Thanks to Remington for the link:
See more Texas Highwheelers here.
First ever riding of the US Capitol building stairs!
Do bicycles outsell cars in Denton? A Denton bicycle salesman from 1975 declared that, and I wonder if it holds true 34 years later?
In 2009, we have three active commercial shops in Denton (Bullseye, Denton Bicycle, and Bicycle Path) and one community shop (Querencia). Two weeks ago, both Bullseye and Bicycle Path employees reported strong sales at the beginning of the fall semester, and both shops appeared to have sold out of the most practical commuter-style bikes.
June 15, 1975, John W. Moody wrote a Denton Record Chronicle article about the prominence and growth of cycle commuting in Denton. Highlights from the article include a statement from a bicycle salesman that bikes were outselling cars two-to-one, a description of the Yellow Jacket Gang, and general discussion of the relative ease of cycle commuting to UNT and TWU. Photos by Jim Mahoney.
Photos and text from newspaperarchive.com via the Denton Library research portal:
Not long ago, a Denton auto dealer and a bicycle salesman were having an argument. It was a friendly type of argument, one of those discussions where there was more joking than anything else. But this conversation was on a subject close to each of the men’s hearts – the merits of various cars and bicycles. “I don’t care what car you like,” said the bike man, “but whatever it is, it’s being outsold by bicycles in Denton two to one.” Obviously, bicycles are cheaper than autos. And the gasoline expense are certainly only less than a car, they are nonexistent.
But other than all that, anyone driving down any neighborhood in any part of the city will soon learn that Denton is a city of bikes. In fact, it has been that way for some time. Bicycles swarm down Mingo Road and for that matter in the downtown areas. Bicycle Clubs practically each weekend take long rides and the clubs are gaining members at practically every bend of the road. Denton Police officers have a strong interest in bicycle safety, and pains have been taken in recent years to hold bicycle clinics. Bicycles are also changing the face of the downtown area, as bicycle racks have suddenly appeared on the downtown square. More are scheduled to appear if the first ones are actually put to use.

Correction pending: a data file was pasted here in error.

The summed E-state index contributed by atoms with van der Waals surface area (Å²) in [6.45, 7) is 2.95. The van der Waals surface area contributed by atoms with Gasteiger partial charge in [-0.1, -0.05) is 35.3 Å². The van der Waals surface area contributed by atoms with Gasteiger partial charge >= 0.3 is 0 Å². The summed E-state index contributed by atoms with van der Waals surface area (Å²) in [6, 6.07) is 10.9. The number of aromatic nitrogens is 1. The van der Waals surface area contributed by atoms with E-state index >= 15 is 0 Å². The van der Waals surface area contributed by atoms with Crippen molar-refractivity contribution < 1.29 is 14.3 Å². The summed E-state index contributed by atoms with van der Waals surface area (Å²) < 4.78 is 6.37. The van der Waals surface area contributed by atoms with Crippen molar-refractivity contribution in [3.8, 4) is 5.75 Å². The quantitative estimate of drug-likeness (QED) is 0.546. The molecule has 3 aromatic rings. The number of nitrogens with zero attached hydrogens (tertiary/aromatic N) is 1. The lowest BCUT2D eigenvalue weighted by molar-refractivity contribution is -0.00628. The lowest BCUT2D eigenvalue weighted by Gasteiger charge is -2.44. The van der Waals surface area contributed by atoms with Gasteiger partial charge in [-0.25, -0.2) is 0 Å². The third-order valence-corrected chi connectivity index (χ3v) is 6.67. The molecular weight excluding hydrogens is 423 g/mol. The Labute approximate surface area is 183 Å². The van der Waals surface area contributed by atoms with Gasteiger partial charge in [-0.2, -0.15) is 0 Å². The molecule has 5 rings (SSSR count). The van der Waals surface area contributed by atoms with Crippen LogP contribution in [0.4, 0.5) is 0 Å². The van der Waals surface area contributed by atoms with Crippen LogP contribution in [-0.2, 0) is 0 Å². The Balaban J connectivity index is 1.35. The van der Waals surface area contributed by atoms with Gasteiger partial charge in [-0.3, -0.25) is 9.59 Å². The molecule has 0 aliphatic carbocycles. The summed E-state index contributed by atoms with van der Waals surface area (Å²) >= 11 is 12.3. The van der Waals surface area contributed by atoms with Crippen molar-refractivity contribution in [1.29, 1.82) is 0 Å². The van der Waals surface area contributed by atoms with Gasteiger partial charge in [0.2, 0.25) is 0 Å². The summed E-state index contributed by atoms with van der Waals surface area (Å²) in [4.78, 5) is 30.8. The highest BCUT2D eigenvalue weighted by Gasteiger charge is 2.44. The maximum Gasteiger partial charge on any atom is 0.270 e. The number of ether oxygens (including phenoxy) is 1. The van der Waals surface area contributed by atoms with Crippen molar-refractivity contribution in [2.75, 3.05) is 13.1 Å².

And the change is not only due to the number of bicycles and growing public notice of the fact. There are also a complete change in the riders. Time was in Denton when bicycle riders were youngsters somewhere between junior high age and those just on the verge of applying for a driver’s license. Not so, any more. Young adults – and old adults – are seen pedaling down the street at nearly every other intersection. And those who feel that they’ve reached the age where a bicycle might be a bit dangerous, there’s always a tricycle. For several senior citizens have banded together for tricycle trips. But these three-wheelers are not ordinarily tricycles. They are giant tricycles and it takes more skill than you would believe to operate one. Bicycle riders are generally lost until they get the feel of the big tricycles. One group of oldsters take trips around the neighborhood and go shopping together. They were bright yellow jackets and call themselves the “Yellow Jacket Gang.” But the bulk of the bicycle riders in Denton are more likely students. And their reasons are more than fun or economics, although both of these probably play a part. Students use the bicycles because they are handy.
With parking space at a premium around North Texas State University, a bicycle is perhaps the most convenient method of traveling from one end of the campus to another. Bicycles racks abound at NTSU and there is no question about these being used. Some students find a bicycle so much a necessity they transport them back and forth from Dallas and Fort Worth by their cars. They still have to find a parking place, but after that they take off on their bikes and save a good deal of shoe leather.